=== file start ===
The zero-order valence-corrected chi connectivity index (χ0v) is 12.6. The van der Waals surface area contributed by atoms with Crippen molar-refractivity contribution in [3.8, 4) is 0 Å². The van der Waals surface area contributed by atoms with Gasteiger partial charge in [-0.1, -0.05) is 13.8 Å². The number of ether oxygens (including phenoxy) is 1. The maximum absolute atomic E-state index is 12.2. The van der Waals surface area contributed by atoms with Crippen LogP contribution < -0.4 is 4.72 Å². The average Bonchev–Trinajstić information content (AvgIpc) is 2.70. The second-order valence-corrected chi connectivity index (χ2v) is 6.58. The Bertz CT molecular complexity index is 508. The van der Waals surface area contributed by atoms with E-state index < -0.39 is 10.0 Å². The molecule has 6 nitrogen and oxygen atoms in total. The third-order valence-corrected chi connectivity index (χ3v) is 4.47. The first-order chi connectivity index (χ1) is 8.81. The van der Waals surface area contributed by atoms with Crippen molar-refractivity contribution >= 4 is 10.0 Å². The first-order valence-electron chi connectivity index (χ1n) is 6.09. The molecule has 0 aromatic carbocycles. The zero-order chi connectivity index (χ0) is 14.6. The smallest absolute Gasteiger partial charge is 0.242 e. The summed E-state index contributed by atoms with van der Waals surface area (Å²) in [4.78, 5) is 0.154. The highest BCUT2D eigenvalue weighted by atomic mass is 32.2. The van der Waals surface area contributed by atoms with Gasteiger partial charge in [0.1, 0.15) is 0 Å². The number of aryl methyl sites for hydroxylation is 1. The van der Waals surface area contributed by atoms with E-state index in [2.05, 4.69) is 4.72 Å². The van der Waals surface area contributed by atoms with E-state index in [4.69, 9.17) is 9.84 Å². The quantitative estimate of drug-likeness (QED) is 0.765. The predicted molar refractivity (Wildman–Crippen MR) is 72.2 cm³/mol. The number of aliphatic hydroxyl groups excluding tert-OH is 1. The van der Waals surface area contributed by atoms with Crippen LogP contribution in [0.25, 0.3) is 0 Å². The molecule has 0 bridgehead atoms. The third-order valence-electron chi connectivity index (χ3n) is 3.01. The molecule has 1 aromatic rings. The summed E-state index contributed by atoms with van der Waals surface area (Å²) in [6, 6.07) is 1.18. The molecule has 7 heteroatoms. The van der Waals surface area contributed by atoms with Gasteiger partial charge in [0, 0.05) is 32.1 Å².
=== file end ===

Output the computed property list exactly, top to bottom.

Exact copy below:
The zero-order valence-corrected chi connectivity index (χ0v) is 12.6. The van der Waals surface area contributed by atoms with Crippen molar-refractivity contribution in [3.8, 4) is 0 Å². The van der Waals surface area contributed by atoms with Gasteiger partial charge in [-0.1, -0.05) is 13.8 Å². The number of ether oxygens (including phenoxy) is 1. The maximum absolute atomic E-state index is 12.2. The van der Waals surface area contributed by atoms with Crippen LogP contribution < -0.4 is 4.72 Å². The average Bonchev–Trinajstić information content (AvgIpc) is 2.70. The second-order valence-corrected chi connectivity index (χ2v) is 6.58. The Bertz CT molecular complexity index is 508. The van der Waals surface area contributed by atoms with E-state index < -0.39 is 10.0 Å². The molecule has 6 nitrogen and oxygen atoms in total. The third-order valence-corrected chi connectivity index (χ3v) is 4.47. The first-order chi connectivity index (χ1) is 8.81. The van der Waals surface area contributed by atoms with Crippen molar-refractivity contribution >= 4 is 10.0 Å². The first-order valence-electron chi connectivity index (χ1n) is 6.09. The molecule has 0 aromatic carbocycles. The zero-order chi connectivity index (χ0) is 14.6. The smallest absolute Gasteiger partial charge is 0.242 e. The summed E-state index contributed by atoms with van der Waals surface area (Å²) in [4.78, 5) is 0.154. The highest BCUT2D eigenvalue weighted by atomic mass is 32.2. The van der Waals surface area contributed by atoms with Gasteiger partial charge in [0.1, 0.15) is 0 Å². The number of aryl methyl sites for hydroxylation is 1. The van der Waals surface area contributed by atoms with E-state index in [2.05, 4.69) is 4.72 Å². The van der Waals surface area contributed by atoms with E-state index in [4.69, 9.17) is 9.84 Å². The quantitative estimate of drug-likeness (QED) is 0.765. The predicted molar refractivity (Wildman–Crippen MR) is 72.2 cm³/mol. The number of aliphatic hydroxyl groups excluding tert-OH is 1. The van der Waals surface area contributed by atoms with Crippen LogP contribution in [0.25, 0.3) is 0 Å². The molecule has 0 bridgehead atoms. The third-order valence-electron chi connectivity index (χ3n) is 3.01. The molecule has 1 aromatic rings. The summed E-state index contributed by atoms with van der Waals surface area (Å²) in [6, 6.07) is 1.18. The molecule has 7 heteroatoms. The van der Waals surface area contributed by atoms with Gasteiger partial charge in [0, 0.05) is 32.1 Å².